Obesity in African-American Women Boosts Risk of Death

Overweight and obesity in African-American women increases their risk of death, especially from heart disease, according to a new study.

Sept. 7, 2011 -- Overweight and obesity in African-American women increases their risk of death, especially from heart disease, according to a new study.

"We have now found in African-American women what has been found in other populations -- that the risk of death goes up incrementally with increasing BMI [body mass index] over 25," says researcher Julie R. Palmer, ScD, professor of epidemiology at Boston University.

BMI is a measure of body fat. A BMI between 18.5 and 24.9 is termed healthy.

The new finding refutes previous data that suggests that the risk of weight-related death in African-Americans is increased only at very high BMI levels, such as 35 and up. A BMI of 30 or higher is obese.

Palmer's study found the risk became significant at 27.5. For example, that is the BMI of a woman 5 feet 4 inches tall who weighs 160 pounds.

A big waist, over 35 inches, also boosts risk, she says. ''Regardless of BMI, having a large waist size, which is an indicator of carrying around excess abdominal fat, is related to having an increased risk of death."

The study is published in The New England Journal of Medicine. The results are based on follow-up of women who were part of the ongoing Black Women's Health Study.

The study results, Palmer says, suggest that ''this is just one more reason to maintain a healthy adult weight."  To have a BMI of 24.9, a woman who is 5 feet 4 inches tall, for example, would have to weigh 145 pounds.

Tracking Risks of Obesity

The ongoing Black Women's Health Study includes 59,001 African-American women from all parts of the U.S. Women enrolled in the study in 1995, when they were age 21 to 69. They answer questionnaires every two years.

For this research, Palmer and her team focused on 33,916 women who had never smoked. All were free of cancer and heart disease at the start of the study.

They gathered the women's height, weight, and waist circumference in inches at the beginning of the study. The information was self-reported.

The women also gave information on their exercise habits, education, alcohol intake, and provided other data.

The researchers looked at the National Death Index, trying to find women who had not returned the 2009 questionnaire and were not known to have died.

They tracked down the cause of death from the index or death certificates. They grouped causes of death as cardiovascular, cancer, or other.

Through 2008, the researchers found 1,773 deaths; 770 of these were among the 33,916 nonsmokers they were studying.They took into account such factors as age, physical activity, and alcohol intake. They found that the risk of death from any cause rose as the BMI rose.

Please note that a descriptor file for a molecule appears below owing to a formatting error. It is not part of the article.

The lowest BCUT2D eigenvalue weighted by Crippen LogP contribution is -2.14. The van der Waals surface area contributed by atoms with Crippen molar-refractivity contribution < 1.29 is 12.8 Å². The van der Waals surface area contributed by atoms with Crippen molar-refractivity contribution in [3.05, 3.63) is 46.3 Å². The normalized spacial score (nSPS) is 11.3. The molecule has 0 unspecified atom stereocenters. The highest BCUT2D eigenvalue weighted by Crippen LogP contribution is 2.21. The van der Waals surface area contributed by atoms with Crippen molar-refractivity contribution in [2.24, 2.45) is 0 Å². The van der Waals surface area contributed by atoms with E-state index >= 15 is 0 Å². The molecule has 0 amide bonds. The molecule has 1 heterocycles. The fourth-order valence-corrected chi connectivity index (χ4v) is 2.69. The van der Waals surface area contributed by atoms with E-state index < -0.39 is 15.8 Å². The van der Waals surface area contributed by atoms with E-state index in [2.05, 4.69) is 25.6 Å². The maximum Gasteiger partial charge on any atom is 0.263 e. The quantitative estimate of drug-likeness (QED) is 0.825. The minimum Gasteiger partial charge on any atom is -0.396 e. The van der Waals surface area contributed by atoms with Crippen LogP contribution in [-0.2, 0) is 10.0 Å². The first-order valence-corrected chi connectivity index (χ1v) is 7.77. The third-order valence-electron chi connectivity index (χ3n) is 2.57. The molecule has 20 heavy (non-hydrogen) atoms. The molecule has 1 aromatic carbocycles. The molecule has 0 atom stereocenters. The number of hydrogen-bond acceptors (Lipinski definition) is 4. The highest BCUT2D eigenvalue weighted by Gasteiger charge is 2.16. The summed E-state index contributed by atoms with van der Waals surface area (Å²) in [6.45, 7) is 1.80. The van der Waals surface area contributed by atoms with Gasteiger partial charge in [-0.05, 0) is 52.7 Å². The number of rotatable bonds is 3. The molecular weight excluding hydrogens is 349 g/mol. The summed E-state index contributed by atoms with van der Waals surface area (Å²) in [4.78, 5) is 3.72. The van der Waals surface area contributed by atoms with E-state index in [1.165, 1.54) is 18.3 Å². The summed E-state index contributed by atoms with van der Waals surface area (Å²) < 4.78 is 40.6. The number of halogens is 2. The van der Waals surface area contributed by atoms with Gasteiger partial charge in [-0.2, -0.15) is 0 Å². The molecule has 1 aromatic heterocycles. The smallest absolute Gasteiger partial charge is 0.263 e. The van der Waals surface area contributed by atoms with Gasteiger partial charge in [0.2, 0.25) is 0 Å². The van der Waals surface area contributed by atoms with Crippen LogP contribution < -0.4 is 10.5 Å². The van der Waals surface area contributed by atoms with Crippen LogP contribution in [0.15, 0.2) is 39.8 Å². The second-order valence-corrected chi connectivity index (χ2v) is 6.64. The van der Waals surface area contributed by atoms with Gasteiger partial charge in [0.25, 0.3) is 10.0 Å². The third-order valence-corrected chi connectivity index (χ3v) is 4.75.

''The link became significant when it got to 27.5," she says. For those with BMIs of 27.5 to under 30, the increased risk was 31%.

The risk was highest for heart disease. Women with a BMI of 25 to 29 had a two times higher risk of death from heart disease as normal-weight women. Those with a BMI of 30 or higher had three times the risk.

No significant link was found between BMI and risk of death from cancer.

Waist Size and Health Risks

Next, the researchers focused on the non-obese women. They compared those with large waists (above 35 inches) and those with smaller waists.

"The women in the largest group -- 35 inches or higher -- had a 50% increased risk of dying compared with those not obese with a waist circumference less than 35 inches," Palmer says.

The waist size reflects the amount of abdominal fat. Fat inside of the abdomen that surrounds organs is considered more metabolically active. Too much of this type of fat is considered hazardous to long-term health.

In obese women, she says, they found no effect of waist circumference. She suspects that the amount of fat they have, wherever distributed, is enough to be hazardous.

Obesity Task Force

The National Medical Association, composed of African-American doctors, is aware of the problem. It launched an obesity task force earlier this year, according to Cedric M. Bright, MD, the association's president.

"African-American women have the highest rates of obesity and this directly correlates to other [coexisting] conditions like diabetes, hypertension, certain cancers, heart attacks and strokes," he says in a statement. "Unfortunately, the epidemic of obesity in women is often passed on to their children and families."

The task force is bringing together doctors, surgeons, nutrition experts, and fitness experts who are helping to shape an action plan, Bright says. It will develop a comprehensive approach to combating obesity in African-Americans.

According to the National Medical Association, African-Americans, especially women, are 1.5 times as likely to be obese as non-Hispanic whites.

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